Learn the surprising truth about the role your metabolism plays - and what can affect it - on your journey to healthy weight loss.
There is no way around it - losing weight and keeping it off can be a real struggle! You probably know that the higher your metabolism, the more calories you burn, so you may already wonder if a slow metabolism is to blame for your setbacks on the scale. Surprisingly, this is not usually the case. While your metabolism does play a part in your ability to lose weight, it is not the only factor. In fact, other factors may play an even bigger role - and luckily these factors are totally within your control.
What exactly is metabolism and how does it work?
Your metabolism is the process by which your body expends energy and burns calories. When people think about their metabolism, they are actually referring to two separate processes that are kept in perfect harmony within the body: catabolism and anabolism. Catabolism is the breakdown of the carbs, fats, and protein in your food to give you the energy your body needs to repair and grow itself. Anabolism is the actual repair and rebuilding process. The trouble comes when we ingest too many calories from our food than our anabolic process actually needs - we store these extra calories as fat.
How does metabolism change as we age?
It is true that weight has a tendency to creep up on us as we age, and that maintaining our typical weight becomes much more of a challenge. Why does this happen? A primary reason is that as we grow older, our body’s muscle mass is reduced, and this loss of muscle causes the metabolism to slow down since the body now needs to use fewer calories to maintain it. Many people are also more inclined to be less physically active the older they get. But weight gain does not need to be a sure thing. We cannot control aging, but we can control important lifestyle factors that can significantly help in keeping a healthy weight despite a potential slowdown in metabolism.
Which other factors can contribute to a slower metabolism?
Hormonal imbalance. Your thyroid gland is a big player in keeping your metabolism running smoothly. It releases special hormones into the bloodstream, and when these hormones are in balance, then all is well. But when these hormones are out of whack, your metabolism can be thrown for a loop which can lead to rapid weight loss or weight gain. Thyroid hormone levels that are too low, or hypothyroidism, are the main culprit for weight gain.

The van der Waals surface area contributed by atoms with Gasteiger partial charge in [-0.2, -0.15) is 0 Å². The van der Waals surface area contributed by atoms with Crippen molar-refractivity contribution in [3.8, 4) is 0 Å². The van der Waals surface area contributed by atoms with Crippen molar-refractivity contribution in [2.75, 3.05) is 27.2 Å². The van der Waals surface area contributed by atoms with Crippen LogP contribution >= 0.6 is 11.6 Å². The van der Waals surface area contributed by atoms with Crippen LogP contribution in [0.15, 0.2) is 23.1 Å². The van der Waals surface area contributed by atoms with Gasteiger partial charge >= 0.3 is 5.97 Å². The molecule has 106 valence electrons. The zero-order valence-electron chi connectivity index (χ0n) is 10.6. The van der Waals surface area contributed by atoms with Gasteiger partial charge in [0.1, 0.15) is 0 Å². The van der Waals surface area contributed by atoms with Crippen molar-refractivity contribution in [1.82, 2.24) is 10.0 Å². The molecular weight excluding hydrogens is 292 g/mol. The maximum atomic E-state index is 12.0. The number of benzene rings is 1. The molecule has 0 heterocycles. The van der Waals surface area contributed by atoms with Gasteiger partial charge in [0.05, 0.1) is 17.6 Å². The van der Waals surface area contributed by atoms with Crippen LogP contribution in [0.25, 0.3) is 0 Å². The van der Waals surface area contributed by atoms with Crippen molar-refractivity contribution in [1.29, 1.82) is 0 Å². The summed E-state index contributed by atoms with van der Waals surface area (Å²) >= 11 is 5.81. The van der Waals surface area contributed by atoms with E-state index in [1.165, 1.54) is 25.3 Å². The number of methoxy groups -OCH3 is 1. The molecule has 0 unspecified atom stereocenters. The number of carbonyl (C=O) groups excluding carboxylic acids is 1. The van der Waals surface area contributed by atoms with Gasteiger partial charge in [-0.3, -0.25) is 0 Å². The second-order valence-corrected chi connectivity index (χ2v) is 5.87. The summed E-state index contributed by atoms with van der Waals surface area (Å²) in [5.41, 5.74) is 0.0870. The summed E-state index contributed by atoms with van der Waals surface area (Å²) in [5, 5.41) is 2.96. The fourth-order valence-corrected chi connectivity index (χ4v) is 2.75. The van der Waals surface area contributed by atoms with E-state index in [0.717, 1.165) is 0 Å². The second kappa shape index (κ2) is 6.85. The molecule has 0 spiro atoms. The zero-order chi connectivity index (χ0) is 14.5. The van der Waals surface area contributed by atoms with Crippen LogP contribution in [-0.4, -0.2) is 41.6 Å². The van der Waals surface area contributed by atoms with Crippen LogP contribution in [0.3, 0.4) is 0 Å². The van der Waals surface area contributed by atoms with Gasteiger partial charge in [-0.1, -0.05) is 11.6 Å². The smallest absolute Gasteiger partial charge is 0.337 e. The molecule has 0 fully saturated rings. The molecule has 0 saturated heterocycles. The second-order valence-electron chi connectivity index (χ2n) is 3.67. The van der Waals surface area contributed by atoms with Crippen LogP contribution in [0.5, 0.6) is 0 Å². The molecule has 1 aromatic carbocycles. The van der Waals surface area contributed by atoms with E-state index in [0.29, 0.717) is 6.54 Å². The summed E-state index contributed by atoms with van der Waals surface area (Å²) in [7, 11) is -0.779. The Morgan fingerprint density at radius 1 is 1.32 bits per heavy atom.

Sitting too much. Sitting and lying down for long stretches have been dubbed “the new smoking” by concerned health experts for their harmful effects on our body. Sitting for too long is actually shown to disrupt our metabolism in a big way, leading to all sorts of issues like lower insulin sensitivity and unhealthy blood cholesterol levels. These in turn increase our risk for diabetes, cardiovascular disease, and obesity. One study even showed that the subjects who sat the longest and were the least active were also the most prone to death from all causes.
Not maintaining muscle mass. No matter the number on your scale, the less muscle and more fat you have on your body, the slower your metabolism will be. This is because muscles burn more calories than fat. Participants in a 2015 study who did 96 whole body resistance training workouts over nine months showed a boost in resting metabolic rate by around 5%. Interestingly, this increase was seen even more than 48 hours later.
Losing weight too quickly: Crash dieting usually means severely restricting calories for a short time, resulting in a quick drop in weight. As tempting as this sounds, this type of dramatic weight loss can wreak havoc on your metabolism, making it even harder to lose weight in the future. Basically when you restrict, your body thinks you are starving. So it comes to your rescue by slowing down your metabolism to help you get back on track. This usually means that when you start adding more calories back in, you will pack on the pounds even quicker.
Not drinking enough water. Drinking water to help lose weight is a tried and true strategy for many, and the science behind it confirms why it works. As it turns out, drinking water does more than suppress your appetite and keep you full - it actually stimulates your metabolism. When we drink, our cells expand with more fluid, which kickstarts the metabolism into higher gear.
The bottom line: your metabolism is not entirely to blame
A seemingly slow metabolism may be an easy target, but metabolism alone is not responsible for your weight loss woes. Research actually shows that simply having a low basal metabolic rate, or the number of calories you burn carrying out basic tasks while at rest like breathing and circulating blood, does not mean you are more likely to gain weight. In fact, your tendency to gain weight is really dependent on a whole host of factors like hormones, genetics, sleep quality, stress levels, eating patterns, and physical activity. Luckily, there is still so much you can do to boost your chances of weight loss success, no matter how fast or slow your metabolism:
- Maintain those muscles! Engage in two or more days a week of muscle strength training that target all major muscle groups, including squats, calf exercises, bicep curls, abdominal exercises, and lunges to name a few.
- Aim for 150 minutes of moderate exercise every week like brisk walking, or 75 minutes each week of vigorous exercise like jogging. Five 30-minute sessions per week is a good guideline to follow.
- Keep your calories in check by eating healthy foods consisting mostly of fruits, vegetables, whole grains, lean meats, fish, beans, and nuts, making special care to keep your portions in line with your daily calorie limits.